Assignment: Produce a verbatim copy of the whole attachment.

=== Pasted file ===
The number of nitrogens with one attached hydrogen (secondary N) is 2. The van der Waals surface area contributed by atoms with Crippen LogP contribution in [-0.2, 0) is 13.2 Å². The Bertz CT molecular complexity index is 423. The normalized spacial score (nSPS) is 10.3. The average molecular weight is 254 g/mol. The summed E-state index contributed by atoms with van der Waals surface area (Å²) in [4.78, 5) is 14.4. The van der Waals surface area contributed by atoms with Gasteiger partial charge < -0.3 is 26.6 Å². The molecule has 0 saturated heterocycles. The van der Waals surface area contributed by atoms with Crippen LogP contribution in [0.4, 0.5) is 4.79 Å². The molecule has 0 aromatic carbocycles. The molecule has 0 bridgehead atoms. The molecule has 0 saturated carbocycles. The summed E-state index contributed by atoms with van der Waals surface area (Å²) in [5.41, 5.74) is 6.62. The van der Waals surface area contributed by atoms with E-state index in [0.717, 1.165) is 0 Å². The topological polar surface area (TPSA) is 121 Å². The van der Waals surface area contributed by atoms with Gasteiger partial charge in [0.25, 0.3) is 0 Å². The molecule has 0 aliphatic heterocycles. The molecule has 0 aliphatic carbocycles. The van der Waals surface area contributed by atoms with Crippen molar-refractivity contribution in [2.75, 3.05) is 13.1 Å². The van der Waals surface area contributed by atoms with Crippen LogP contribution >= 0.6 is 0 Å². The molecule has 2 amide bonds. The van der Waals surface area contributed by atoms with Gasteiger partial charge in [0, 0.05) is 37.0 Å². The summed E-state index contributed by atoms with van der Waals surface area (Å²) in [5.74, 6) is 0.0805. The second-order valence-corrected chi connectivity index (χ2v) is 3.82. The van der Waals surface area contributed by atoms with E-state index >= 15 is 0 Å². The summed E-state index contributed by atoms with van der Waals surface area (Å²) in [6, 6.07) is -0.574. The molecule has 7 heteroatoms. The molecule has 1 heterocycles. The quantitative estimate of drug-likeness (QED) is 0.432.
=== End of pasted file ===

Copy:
The number of nitrogens with one attached hydrogen (secondary N) is 2. The van der Waals surface area contributed by atoms with Crippen LogP contribution in [-0.2, 0) is 13.2 Å². The Bertz CT molecular complexity index is 423. The normalized spacial score (nSPS) is 10.3. The average molecular weight is 254 g/mol. The summed E-state index contributed by atoms with van der Waals surface area (Å²) in [4.78, 5) is 14.4. The van der Waals surface area contributed by atoms with Gasteiger partial charge < -0.3 is 26.6 Å². The molecule has 0 saturated heterocycles. The van der Waals surface area contributed by atoms with Crippen LogP contribution in [0.4, 0.5) is 4.79 Å². The molecule has 0 aromatic carbocycles. The molecule has 0 bridgehead atoms. The molecule has 0 saturated carbocycles. The summed E-state index contributed by atoms with van der Waals surface area (Å²) in [5.41, 5.74) is 6.62. The van der Waals surface area contributed by atoms with E-state index in [0.717, 1.165) is 0 Å². The topological polar surface area (TPSA) is 121 Å². The van der Waals surface area contributed by atoms with Gasteiger partial charge in [0.25, 0.3) is 0 Å². The molecule has 0 aliphatic heterocycles. The molecule has 0 aliphatic carbocycles. The van der Waals surface area contributed by atoms with Crippen molar-refractivity contribution in [2.75, 3.05) is 13.1 Å². The van der Waals surface area contributed by atoms with Crippen LogP contribution >= 0.6 is 0 Å². The molecule has 2 amide bonds. The van der Waals surface area contributed by atoms with Gasteiger partial charge in [0, 0.05) is 37.0 Å². The summed E-state index contributed by atoms with van der Waals surface area (Å²) in [5.74, 6) is 0.0805. The second-order valence-corrected chi connectivity index (χ2v) is 3.82. The van der Waals surface area contributed by atoms with E-state index >= 15 is 0 Å². The summed E-state index contributed by atoms with van der Waals surface area (Å²) in [6, 6.07) is -0.574. The molecule has 7 heteroatoms. The molecule has 1 heterocycles. The quantitative estimate of drug-likeness (QED) is 0.432.